At the forefront of human endeavor come guinea pigs. Any time there’s a worthwhile innovation, these tiny rodents are on hand to test it. And now, to top off these numerous services to humanity, we have A Guinea Pig Romeo and Juliet. It’s a contribution that cannot easily be measured.
As author of the book and star of The Guinea Pig Diaries, A.J. Jacobs wrote to me by email, “I’ve always been grateful for what guinea pigs have done for science. It’s good to see they’re now making important contributions to literature as well.”
For those of us with our finger on the pulse of cavy culture, though, “Romeo and Juliet” comes as only mild surprise. Tess Newall and Alex Goodwin have been dressing up these purring tribbles in period clothing and making high quality children’s books out of the resulting photographs for three years now.
In Britain Bloomsbury are already deep into the Guinea Pig Classics series. The pioneering Guinea Pig Nativity led to Newall and Goodwin’s next project, Jane Austen for cavy. A Guinea Pig Pride and Prejudice (2105) met with acclaim, and was followed by the equally delightful A Guinea Pig Oliver Twist (2016). So what would famous author would the creators next choose for those lovable English rodents?
They went for a big one. The biggest. The Bard.
Like any excellent troupe — especially ones with a life span of more than 4-8 years — the core stays the same, just getting tighter with practice. Molly and Sherlock return from both the previous two installments to provide excellent tragicomic turns as Juliet’s Nurse and Friar Lawrence.
Here in Verona, though we welcome Marlin and Blair as Romeo and Juliet, it is Oscar who steals the show with a nose-in-the-air dominant role as the Prince. On the Facebook page of the series, @guineapigclassics, Oscar is pictured admiring himself on the opening page through classic thespian leisure glasses.
Two households, both alike in dignity,
In fair Verona, where we lay our scene…
On that same Facebook page, Salman Rushdie is quoted as saying: “This may be the definitive version of Pride and Prejudice. If they could get War and Peace down to this length, it would be a service to mankind.”
And he has a point.
Like a comfortable armchair upon which you might read one of these tiny masterpieces, the success of the series — and let there be no doubt that it is a triumph — rests on four points: the iconic but charming literature upon which each book is based; the unwavering cuteness of the guinea pigs; the delightful styling of each photograph with costumes by Newall; the sparse brevity of Goodwin’s adaptations that preserve the essence, the aesthetic, and the language of the original while winnowing, for example, Romeo and Juliet to about twenty postcard-size pages containing rarely more than a couplet.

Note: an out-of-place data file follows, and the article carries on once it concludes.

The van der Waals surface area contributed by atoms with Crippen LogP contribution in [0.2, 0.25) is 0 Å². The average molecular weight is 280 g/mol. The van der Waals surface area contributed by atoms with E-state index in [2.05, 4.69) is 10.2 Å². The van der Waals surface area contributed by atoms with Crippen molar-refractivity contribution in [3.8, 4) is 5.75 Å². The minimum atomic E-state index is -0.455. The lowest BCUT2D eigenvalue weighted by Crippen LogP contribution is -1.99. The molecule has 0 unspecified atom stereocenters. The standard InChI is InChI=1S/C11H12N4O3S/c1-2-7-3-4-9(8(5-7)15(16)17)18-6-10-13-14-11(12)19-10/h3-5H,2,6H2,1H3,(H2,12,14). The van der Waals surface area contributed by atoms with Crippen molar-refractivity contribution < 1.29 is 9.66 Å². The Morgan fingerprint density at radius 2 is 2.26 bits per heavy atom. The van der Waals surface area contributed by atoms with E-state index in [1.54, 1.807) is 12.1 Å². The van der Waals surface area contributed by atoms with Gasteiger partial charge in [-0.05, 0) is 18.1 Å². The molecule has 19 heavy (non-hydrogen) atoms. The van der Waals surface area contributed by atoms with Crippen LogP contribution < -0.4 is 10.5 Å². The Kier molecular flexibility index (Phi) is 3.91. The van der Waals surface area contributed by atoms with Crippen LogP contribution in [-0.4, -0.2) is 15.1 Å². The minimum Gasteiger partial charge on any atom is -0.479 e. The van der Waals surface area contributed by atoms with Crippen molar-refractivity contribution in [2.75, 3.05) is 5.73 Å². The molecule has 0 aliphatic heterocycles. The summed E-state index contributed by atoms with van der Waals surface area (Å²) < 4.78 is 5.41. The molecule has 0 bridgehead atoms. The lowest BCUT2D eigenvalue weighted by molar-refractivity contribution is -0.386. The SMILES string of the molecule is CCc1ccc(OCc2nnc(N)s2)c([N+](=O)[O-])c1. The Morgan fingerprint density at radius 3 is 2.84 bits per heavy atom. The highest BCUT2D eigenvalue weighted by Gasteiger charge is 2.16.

Adding to the charm is the luxurious print job provided by the publisher. Except for size, the matte color small format hardback with gilt trim covers full of luscious color glossy pages wouldn’t be out of place on a serious bookshelf. Of course, these are gimmick gifts for lovers of literature or owners of guinea pigs — and among those latter you can count the late Princess Diana (Peanuts), soccer world cup winner Per Mertesacker (still sad about the loss of Spike decades ago), and President Teddy Roosevelt. But these are also, plainly, excellent children’s books. They are short enough and cute enough to get the parents through the classic story again, and they are accurate enough in plot and flavor to whet any child’s appetite for the full-length version, in due time.
During the past few years, Ecuadorians, Colombians, and Peruvians have also begun to bring guinea pigs to American attention. For them, though, the delicacy is less literary and more gastronomical. Incarnated as cuy and served roasted, guinea pigs use only half the resources that a cow would use to make the same meat. While I applaud the South American commitment to ecological improvement, I have to say that, for this reader — with a PhD in literature and two cute guinea pig pets — the mental refreshment of the Classics series is far preferable.
(For a story on my guinea pig’s bar mitzvah, see here.)